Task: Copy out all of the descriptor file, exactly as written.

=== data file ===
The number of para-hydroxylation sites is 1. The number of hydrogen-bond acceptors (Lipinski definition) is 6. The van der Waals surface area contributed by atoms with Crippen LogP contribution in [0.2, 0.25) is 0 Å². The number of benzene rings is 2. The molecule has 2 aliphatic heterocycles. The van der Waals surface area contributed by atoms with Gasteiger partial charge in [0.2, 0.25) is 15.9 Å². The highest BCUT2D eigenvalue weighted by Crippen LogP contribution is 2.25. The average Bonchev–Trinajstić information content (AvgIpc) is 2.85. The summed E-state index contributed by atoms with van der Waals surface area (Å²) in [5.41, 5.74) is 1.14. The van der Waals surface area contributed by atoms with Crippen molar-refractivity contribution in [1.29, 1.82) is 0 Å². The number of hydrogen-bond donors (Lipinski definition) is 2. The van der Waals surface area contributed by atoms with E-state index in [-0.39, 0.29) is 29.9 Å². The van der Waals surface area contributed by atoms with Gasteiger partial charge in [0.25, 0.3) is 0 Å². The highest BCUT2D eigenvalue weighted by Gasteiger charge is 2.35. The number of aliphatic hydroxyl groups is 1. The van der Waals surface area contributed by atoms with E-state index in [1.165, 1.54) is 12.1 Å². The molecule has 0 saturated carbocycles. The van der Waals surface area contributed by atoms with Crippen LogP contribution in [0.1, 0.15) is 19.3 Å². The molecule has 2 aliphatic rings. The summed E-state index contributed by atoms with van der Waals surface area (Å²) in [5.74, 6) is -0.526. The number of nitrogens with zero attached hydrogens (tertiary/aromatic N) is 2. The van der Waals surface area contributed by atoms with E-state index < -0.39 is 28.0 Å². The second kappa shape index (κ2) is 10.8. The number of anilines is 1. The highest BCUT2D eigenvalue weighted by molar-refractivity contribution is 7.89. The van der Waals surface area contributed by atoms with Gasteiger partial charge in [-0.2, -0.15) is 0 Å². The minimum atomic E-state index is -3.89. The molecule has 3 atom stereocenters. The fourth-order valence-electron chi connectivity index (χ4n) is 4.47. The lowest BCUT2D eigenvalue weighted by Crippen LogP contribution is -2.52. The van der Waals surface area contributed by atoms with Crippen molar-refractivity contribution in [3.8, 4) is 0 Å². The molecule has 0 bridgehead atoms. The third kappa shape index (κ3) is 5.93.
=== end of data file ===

The number of para-hydroxylation sites is 1. The number of hydrogen-bond acceptors (Lipinski definition) is 6. The van der Waals surface area contributed by atoms with Crippen LogP contribution in [0.2, 0.25) is 0 Å². The number of benzene rings is 2. The molecule has 2 aliphatic heterocycles. The van der Waals surface area contributed by atoms with Gasteiger partial charge in [0.2, 0.25) is 15.9 Å². The highest BCUT2D eigenvalue weighted by Crippen LogP contribution is 2.25. The average Bonchev–Trinajstić information content (AvgIpc) is 2.85. The summed E-state index contributed by atoms with van der Waals surface area (Å²) in [5.41, 5.74) is 1.14. The van der Waals surface area contributed by atoms with Crippen molar-refractivity contribution in [1.29, 1.82) is 0 Å². The number of hydrogen-bond donors (Lipinski definition) is 2. The van der Waals surface area contributed by atoms with E-state index in [-0.39, 0.29) is 29.9 Å². The van der Waals surface area contributed by atoms with Gasteiger partial charge in [0.25, 0.3) is 0 Å². The highest BCUT2D eigenvalue weighted by Gasteiger charge is 2.35. The number of aliphatic hydroxyl groups is 1. The van der Waals surface area contributed by atoms with E-state index in [1.165, 1.54) is 12.1 Å². The molecule has 0 saturated carbocycles. The van der Waals surface area contributed by atoms with Crippen LogP contribution in [0.1, 0.15) is 19.3 Å². The molecule has 2 aliphatic rings. The summed E-state index contributed by atoms with van der Waals surface area (Å²) in [5.74, 6) is -0.526. The number of nitrogens with zero attached hydrogens (tertiary/aromatic N) is 2. The van der Waals surface area contributed by atoms with E-state index < -0.39 is 28.0 Å². The second kappa shape index (κ2) is 10.8. The number of anilines is 1. The highest BCUT2D eigenvalue weighted by molar-refractivity contribution is 7.89. The van der Waals surface area contributed by atoms with Gasteiger partial charge in [-0.2, -0.15) is 0 Å². The minimum atomic E-state index is -3.89. The molecule has 3 atom stereocenters. The fourth-order valence-electron chi connectivity index (χ4n) is 4.47. The lowest BCUT2D eigenvalue weighted by Crippen LogP contribution is -2.52. The van der Waals surface area contributed by atoms with Crippen molar-refractivity contribution in [3.8, 4) is 0 Å². The molecule has 0 bridgehead atoms. The third kappa shape index (κ3) is 5.93.